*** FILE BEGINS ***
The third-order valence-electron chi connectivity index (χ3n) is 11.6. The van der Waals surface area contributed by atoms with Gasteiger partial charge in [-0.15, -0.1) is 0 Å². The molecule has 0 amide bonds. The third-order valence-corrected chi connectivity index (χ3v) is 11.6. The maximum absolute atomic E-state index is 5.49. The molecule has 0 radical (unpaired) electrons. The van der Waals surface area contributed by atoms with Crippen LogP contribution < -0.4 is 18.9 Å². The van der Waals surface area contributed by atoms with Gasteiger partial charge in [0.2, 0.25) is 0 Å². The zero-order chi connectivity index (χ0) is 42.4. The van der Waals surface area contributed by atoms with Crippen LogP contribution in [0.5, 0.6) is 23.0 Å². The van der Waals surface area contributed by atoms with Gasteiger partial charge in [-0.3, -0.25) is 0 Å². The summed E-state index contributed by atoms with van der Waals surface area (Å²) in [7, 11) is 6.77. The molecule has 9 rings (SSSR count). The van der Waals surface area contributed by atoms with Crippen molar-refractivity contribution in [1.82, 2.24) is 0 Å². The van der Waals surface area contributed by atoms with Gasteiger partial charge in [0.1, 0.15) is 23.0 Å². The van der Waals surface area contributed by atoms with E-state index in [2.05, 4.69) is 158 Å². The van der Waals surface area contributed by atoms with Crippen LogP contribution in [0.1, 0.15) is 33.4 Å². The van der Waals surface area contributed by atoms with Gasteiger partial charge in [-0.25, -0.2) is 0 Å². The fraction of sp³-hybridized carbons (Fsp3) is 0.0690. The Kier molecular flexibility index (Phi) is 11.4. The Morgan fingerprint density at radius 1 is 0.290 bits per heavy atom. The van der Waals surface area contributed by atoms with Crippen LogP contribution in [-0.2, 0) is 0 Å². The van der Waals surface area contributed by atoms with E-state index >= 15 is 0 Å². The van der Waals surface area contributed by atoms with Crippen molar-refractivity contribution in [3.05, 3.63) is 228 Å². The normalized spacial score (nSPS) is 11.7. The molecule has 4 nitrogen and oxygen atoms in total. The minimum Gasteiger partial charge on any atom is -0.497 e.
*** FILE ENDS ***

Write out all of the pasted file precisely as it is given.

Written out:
The third-order valence-electron chi connectivity index (χ3n) is 11.6. The van der Waals surface area contributed by atoms with Gasteiger partial charge in [-0.15, -0.1) is 0 Å². The molecule has 0 amide bonds. The third-order valence-corrected chi connectivity index (χ3v) is 11.6. The maximum absolute atomic E-state index is 5.49. The molecule has 0 radical (unpaired) electrons. The van der Waals surface area contributed by atoms with Crippen LogP contribution < -0.4 is 18.9 Å². The van der Waals surface area contributed by atoms with Gasteiger partial charge in [0.2, 0.25) is 0 Å². The zero-order chi connectivity index (χ0) is 42.4. The van der Waals surface area contributed by atoms with Crippen LogP contribution in [0.5, 0.6) is 23.0 Å². The van der Waals surface area contributed by atoms with Gasteiger partial charge in [-0.3, -0.25) is 0 Å². The summed E-state index contributed by atoms with van der Waals surface area (Å²) in [7, 11) is 6.77. The molecule has 9 rings (SSSR count). The van der Waals surface area contributed by atoms with Crippen molar-refractivity contribution in [1.82, 2.24) is 0 Å². The van der Waals surface area contributed by atoms with Gasteiger partial charge in [0.1, 0.15) is 23.0 Å². The van der Waals surface area contributed by atoms with E-state index in [2.05, 4.69) is 158 Å². The van der Waals surface area contributed by atoms with Crippen LogP contribution in [0.1, 0.15) is 33.4 Å². The van der Waals surface area contributed by atoms with Gasteiger partial charge in [-0.25, -0.2) is 0 Å². The fraction of sp³-hybridized carbons (Fsp3) is 0.0690. The Kier molecular flexibility index (Phi) is 11.4. The Morgan fingerprint density at radius 1 is 0.290 bits per heavy atom. The van der Waals surface area contributed by atoms with Crippen LogP contribution in [-0.2, 0) is 0 Å². The van der Waals surface area contributed by atoms with E-state index >= 15 is 0 Å². The van der Waals surface area contributed by atoms with Crippen molar-refractivity contribution in [3.05, 3.63) is 228 Å². The normalized spacial score (nSPS) is 11.7. The molecule has 4 nitrogen and oxygen atoms in total. The minimum Gasteiger partial charge on any atom is -0.497 e.